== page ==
Light Up Night and Black Friday are both behind us, and it’s time to start thinking about holiday gifts, Pittsburgh. But fear not, because we’ve put together a list of gifts made in Pittsburgh by Pittsburghers, so you can avoid the malls and feel good about supporting local businesses.
There are a lot of Pittsburgh companies making a lot of cool things: from 4Moms baby gear to All-Clad’s spectacular cookware, to Shark Tank sweetheart Simple Sugars’ skincare products, Pittsburgh makers come in all shapes, sizes and industries. So it wasn’t hard to find great Pittsburgh products that make great gifts. We’ve got antique mustache combs, fine whiskey and rum, and sexy iPhone cases and more for quirky and unique gift ideas for the hardest-to-buy-for Pittsburgher (or Pittsburgh-phile) on your shopping list.
Holiday greeting cards 5-pack, $15
Known for their irreverent T-shirts that pay homage to all things Pittsburgh, South Side-based screen printers Commonwealth Press opened a second shop this year in Mt. Lebanon, and is as quirky as ever. Their line of holiday cards sticks to their theme of Pittsburgh as center of the universe, with inscriptions that include the phrases “Are Yinz Movin’ Back Yet?” and “May your holidays be warm and filled with potatoes and cheese.”
Mustache combs, $68; Brass & Badger Shave Brush, $140; Silver and Brass Handmade Safety Razor, $398; Cuffs: from $44; Tie bar: from $40; Keyhooks: from $50
Everything at Braddock-based Studebaker Metals is hand-forged in their workshop. Their mustache combs are particularly gift-friendly for the bearded gentlemen in your life, but their cuffs, key hooks, tie bars and custom pieces are all uniquely Pittsburgh (and have the stamps to prove it). Read more about Studebaker Metals’ recent move to Braddock here.
Custom Wood Six Pack Puzzle, $34.99
(beer not included)
Based at TechShop in East Liberty, Puzzle Pax makes wooden puzzles that fit together to create fun and functional six-pack holders, with no glue or tools required. If you start drinking the beer before you put the puzzle together, don’t worry: They have an instructional video that takes you through the process step by step. They also make coasters from their scrap wood because they hate waste.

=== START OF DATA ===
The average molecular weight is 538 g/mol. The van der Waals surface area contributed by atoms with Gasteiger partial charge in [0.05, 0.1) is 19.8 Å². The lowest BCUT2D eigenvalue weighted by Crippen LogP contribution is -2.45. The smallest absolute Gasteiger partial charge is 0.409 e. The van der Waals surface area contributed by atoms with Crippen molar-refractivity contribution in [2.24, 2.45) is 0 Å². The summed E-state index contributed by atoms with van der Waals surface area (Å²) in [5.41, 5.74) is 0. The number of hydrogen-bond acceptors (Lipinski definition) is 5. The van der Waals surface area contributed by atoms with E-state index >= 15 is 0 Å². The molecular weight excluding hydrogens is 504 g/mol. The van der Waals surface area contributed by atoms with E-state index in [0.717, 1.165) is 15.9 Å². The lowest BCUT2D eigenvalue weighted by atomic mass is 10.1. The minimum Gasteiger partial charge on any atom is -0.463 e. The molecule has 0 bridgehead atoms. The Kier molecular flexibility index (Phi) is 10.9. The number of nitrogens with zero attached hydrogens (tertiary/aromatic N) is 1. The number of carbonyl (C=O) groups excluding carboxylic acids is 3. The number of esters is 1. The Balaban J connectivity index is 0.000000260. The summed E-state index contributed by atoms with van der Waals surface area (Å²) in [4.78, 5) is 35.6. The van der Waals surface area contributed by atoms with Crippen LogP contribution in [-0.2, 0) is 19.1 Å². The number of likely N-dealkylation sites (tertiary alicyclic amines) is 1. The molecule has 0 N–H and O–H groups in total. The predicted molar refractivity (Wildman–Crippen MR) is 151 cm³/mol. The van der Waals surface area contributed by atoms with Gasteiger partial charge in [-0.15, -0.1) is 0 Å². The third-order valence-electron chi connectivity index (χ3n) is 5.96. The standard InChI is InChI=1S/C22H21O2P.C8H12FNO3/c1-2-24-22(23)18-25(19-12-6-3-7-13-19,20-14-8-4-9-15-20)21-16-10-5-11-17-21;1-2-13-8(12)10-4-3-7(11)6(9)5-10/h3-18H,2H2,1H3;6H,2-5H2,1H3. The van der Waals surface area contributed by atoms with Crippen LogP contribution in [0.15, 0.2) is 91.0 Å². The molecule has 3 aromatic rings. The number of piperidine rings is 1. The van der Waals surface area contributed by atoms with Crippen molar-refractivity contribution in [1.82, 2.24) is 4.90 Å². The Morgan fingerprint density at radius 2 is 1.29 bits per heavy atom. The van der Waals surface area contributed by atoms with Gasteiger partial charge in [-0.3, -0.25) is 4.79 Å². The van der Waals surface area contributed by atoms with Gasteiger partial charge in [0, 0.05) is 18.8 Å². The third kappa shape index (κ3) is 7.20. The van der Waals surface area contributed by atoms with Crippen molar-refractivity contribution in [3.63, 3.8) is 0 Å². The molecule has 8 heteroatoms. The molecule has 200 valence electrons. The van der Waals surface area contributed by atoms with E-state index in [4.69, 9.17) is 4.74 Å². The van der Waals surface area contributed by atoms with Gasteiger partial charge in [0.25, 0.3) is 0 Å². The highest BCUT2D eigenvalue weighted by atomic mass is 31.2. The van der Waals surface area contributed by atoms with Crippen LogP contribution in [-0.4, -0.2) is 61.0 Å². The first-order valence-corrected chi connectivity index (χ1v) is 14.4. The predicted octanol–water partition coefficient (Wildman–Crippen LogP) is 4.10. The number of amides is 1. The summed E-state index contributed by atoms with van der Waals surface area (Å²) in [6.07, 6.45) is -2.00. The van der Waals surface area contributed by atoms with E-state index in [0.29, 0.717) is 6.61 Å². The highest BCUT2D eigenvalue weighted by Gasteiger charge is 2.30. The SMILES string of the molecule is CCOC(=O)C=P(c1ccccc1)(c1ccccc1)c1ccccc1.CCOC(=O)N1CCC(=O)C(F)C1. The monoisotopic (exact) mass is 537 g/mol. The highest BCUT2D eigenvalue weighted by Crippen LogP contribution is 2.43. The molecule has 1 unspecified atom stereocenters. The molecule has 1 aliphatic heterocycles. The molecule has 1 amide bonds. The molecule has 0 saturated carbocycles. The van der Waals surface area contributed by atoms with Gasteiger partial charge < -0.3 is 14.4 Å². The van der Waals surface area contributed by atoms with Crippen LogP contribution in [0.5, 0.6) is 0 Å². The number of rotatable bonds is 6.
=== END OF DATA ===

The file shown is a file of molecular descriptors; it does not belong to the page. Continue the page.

The Backpack No.2 – $197
Moop bags are designed and hand manufactured in the company’s studio on Hatfield Street in Lawrenceville. They’re all about small batch manufacturing, and design, make, pack and ship every bag they make. Their latest bag, The Backpack No. 2, is all-purpose, suitable for daily adventures or just plain old school books. It’s leather-free, made with a waxed canvas shell and nylon lining. A 15-inch laptop fits comfortably.
Spalted Beech iPhone 6 case $159
Recently featured in The Wall Street Journal, Kerf makes wooden iPhone and iPad cases, using sustainable sourced local wood. “Kerf” refers to the thickness of material removed from a saw blade, usually measured in thousandths of an inch. A quick internet search for gift ideas for 11 y/o girls will show you that this bag is truly trending and all the young ones want it. The phones are held inside the cases using only friction, so the entire front of the phone is unobscured. So those “Netflix and chill?” text message requests will be that much easier to see (and ignore).
Rounder’s Share Barleywine wheat whiskey, 375 ml. bottle $32; 750 ml. bottle $51
Strip District-based distillery Wigle has a slew of new beverages coming out in December, because they want you to feel as merry as possible. Upcoming releases include an absinthe (called Absint Minded), and a grappa. They’re also planning a limited release (only 1,300 bottles will be for sale) of their new Rounder’s Share, an Allegheny Wheat Whiskey aged in barleywine barrels from East End Brewing Co., which comes with a custom label by local illustrator Daniel Gurwin.
How’s that for locally-sourced?
Shampoo bar, $10 (yes, shampoo in a bar form. Who knew?)
Wilkinsburg-based Lovett Sundries makes soap and other cleaning products without all the chemicals you’ll find in big brands. Their shampoo bar is made of olive oil, coconut oil, castor oil and lye, and then cured for six weeks. The result? A shampoo that won’t strip your hair of natural oils so you won’t need a conditioner to follow. There’s more from this conscientious company: handmade home goods, and prints by local artists, as well as a curated selection of vintage and retro housewares. Pink-topped vintage shaker, perhaps? Or how about a spice shelf?